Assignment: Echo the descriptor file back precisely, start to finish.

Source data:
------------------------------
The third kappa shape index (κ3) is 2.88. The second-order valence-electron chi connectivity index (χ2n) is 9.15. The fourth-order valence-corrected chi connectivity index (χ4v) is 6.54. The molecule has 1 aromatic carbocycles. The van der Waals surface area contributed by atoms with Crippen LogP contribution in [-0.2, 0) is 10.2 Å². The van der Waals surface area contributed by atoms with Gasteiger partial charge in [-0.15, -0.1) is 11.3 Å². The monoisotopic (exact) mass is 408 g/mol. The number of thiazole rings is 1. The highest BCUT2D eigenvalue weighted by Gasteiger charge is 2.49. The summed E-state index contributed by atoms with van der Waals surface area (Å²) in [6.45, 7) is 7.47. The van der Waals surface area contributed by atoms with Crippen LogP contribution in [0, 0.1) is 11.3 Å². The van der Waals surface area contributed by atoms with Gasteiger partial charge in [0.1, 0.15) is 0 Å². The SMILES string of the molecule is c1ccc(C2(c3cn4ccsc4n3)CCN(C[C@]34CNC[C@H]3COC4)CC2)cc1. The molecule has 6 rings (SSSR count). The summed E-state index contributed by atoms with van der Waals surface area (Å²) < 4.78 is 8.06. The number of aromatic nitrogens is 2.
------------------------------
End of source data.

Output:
The third kappa shape index (κ3) is 2.88. The second-order valence-electron chi connectivity index (χ2n) is 9.15. The fourth-order valence-corrected chi connectivity index (χ4v) is 6.54. The molecule has 1 aromatic carbocycles. The van der Waals surface area contributed by atoms with Crippen LogP contribution in [-0.2, 0) is 10.2 Å². The van der Waals surface area contributed by atoms with Gasteiger partial charge in [-0.15, -0.1) is 11.3 Å². The monoisotopic (exact) mass is 408 g/mol. The number of thiazole rings is 1. The highest BCUT2D eigenvalue weighted by Gasteiger charge is 2.49. The summed E-state index contributed by atoms with van der Waals surface area (Å²) in [6.45, 7) is 7.47. The van der Waals surface area contributed by atoms with Crippen LogP contribution in [0, 0.1) is 11.3 Å². The van der Waals surface area contributed by atoms with Gasteiger partial charge in [0.1, 0.15) is 0 Å². The SMILES string of the molecule is c1ccc(C2(c3cn4ccsc4n3)CCN(C[C@]34CNC[C@H]3COC4)CC2)cc1. The molecule has 6 rings (SSSR count). The summed E-state index contributed by atoms with van der Waals surface area (Å²) < 4.78 is 8.06. The number of aromatic nitrogens is 2.